A leaked NSW Government Cabinet document outlining information on the Western Sydney Corridors suggests that Llandilo and Cranebrook could see hundreds of properties affected, but residents remain in the dark.
Labor has attacked the document, dated May 2016, where the Outer Sydney Orbital – Stage One and Bells Line of Road – Castlereagh Connection both list Llandilo and Cranebrook residential areas as “major impacts”.
Concerned local residents met with Member for Londonderry, Prue Car and Labor’s candidate for Penrith, Karen McKeown this week to ask questions about the corridors.
“I know for many, many years we’ve been trying to get answers about where the corridors are going to go,” Ms Car said.
“These leaked documents show that the Government has itself, the Cabinet, has seen documents that show that around 450 properties in Llandilo and Cranebrook will be potentially compulsorily acquired.
“I know that causes a lot of nervousness amongst residents.
“They will not give me an answer, and more importantly they won’t give residents an answer, but they have seen documents that tell us which suburbs they are going through. That’s not good enough for me as a local member.”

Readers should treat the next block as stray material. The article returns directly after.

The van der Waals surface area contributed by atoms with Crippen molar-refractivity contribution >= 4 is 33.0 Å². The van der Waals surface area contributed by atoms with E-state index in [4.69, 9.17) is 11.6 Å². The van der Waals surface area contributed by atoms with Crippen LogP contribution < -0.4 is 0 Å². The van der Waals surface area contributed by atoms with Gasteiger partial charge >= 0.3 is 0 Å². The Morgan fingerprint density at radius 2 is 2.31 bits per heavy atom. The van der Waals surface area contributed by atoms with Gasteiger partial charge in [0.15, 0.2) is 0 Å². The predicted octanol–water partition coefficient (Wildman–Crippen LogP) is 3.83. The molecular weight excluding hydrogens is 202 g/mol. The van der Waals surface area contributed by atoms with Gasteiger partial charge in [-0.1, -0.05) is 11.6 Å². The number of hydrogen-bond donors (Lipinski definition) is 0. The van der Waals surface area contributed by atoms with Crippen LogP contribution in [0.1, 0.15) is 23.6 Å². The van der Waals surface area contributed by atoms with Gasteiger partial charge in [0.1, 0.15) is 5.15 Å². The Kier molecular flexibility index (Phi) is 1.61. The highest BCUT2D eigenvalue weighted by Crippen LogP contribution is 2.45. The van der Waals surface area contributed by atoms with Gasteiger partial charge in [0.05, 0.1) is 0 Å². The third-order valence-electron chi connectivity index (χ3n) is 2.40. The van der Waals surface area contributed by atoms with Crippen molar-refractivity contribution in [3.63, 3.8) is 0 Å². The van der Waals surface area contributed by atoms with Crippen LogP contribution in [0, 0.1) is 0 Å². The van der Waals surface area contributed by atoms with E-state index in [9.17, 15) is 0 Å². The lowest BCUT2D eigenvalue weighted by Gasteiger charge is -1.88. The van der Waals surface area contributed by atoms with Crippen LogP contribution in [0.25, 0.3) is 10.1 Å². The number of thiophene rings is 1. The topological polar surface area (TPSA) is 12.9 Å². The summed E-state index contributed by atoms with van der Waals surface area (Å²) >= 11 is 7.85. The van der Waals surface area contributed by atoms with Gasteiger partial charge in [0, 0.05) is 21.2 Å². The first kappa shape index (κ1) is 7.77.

The documents, sighted by the Weekender, are marked “Sensitive: NSW Government” and suggest that the Outer Sydney Orbital will affect 450 properties including 320 fully within the corridor and 130 partially within.
The Castlereagh Connection has 390 affected, made up of 210 fully within the corridor and 180 partially within the corridor.
Cr McKeown voiced her concern, saying the Government is disrespecting residents by not releasing information on the road corridors.
“We need to have everything out on the table so people know where they stand,” she said.
“It just goes to show the level of angst in the community and the frustration people have experienced by coming out here today.”
In 2015, Transport for NSW made a commitment to preserve a corridor for the Outer Sydney Orbital and the Castlereagh Connection by late 2016 to provide certainty for communities, landowners and businesses.
Whether land has been preserved has not been made public, leaving residents anxious about their properties and questions looming over future acquisition.
“These people in Macquarie Street and in the towers of power don’t realise the anxiety and what they’re putting the local people through in not knowing,” one resident said.
“They treat the community with contempt, we’re told nothing, we’re mushrooms.”
Transport for NSW was contacted but did not respond before the Weekender went to print on Wednesday afternoon.
Emily Newton is the Weekender’s police and political reporter. Emily is also the Weekender’s Senior Journalist.